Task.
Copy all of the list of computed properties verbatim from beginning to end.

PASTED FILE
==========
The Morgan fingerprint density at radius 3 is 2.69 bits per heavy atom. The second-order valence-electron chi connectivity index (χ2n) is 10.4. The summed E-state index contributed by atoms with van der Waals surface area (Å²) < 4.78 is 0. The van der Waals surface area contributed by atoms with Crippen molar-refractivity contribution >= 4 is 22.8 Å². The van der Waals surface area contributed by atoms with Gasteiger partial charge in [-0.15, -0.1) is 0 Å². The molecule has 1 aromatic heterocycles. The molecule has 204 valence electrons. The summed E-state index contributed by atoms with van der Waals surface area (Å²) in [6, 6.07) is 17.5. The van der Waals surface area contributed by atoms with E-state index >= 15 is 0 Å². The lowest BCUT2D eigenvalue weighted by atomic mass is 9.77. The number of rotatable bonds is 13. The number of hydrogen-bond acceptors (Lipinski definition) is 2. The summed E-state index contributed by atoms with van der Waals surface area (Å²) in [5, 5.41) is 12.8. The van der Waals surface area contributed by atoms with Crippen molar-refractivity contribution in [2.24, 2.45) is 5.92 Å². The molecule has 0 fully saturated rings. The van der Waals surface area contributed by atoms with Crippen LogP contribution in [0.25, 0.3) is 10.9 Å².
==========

The Morgan fingerprint density at radius 3 is 2.69 bits per heavy atom. The second-order valence-electron chi connectivity index (χ2n) is 10.4. The summed E-state index contributed by atoms with van der Waals surface area (Å²) < 4.78 is 0. The van der Waals surface area contributed by atoms with Crippen molar-refractivity contribution >= 4 is 22.8 Å². The van der Waals surface area contributed by atoms with Gasteiger partial charge in [-0.15, -0.1) is 0 Å². The molecule has 1 aromatic heterocycles. The molecule has 204 valence electrons. The summed E-state index contributed by atoms with van der Waals surface area (Å²) in [6, 6.07) is 17.5. The van der Waals surface area contributed by atoms with E-state index >= 15 is 0 Å². The lowest BCUT2D eigenvalue weighted by atomic mass is 9.77. The number of rotatable bonds is 13. The number of hydrogen-bond acceptors (Lipinski definition) is 2. The summed E-state index contributed by atoms with van der Waals surface area (Å²) in [5, 5.41) is 12.8. The van der Waals surface area contributed by atoms with Crippen molar-refractivity contribution in [2.24, 2.45) is 5.92 Å². The molecule has 0 fully saturated rings. The van der Waals surface area contributed by atoms with Crippen LogP contribution in [0.25, 0.3) is 10.9 Å².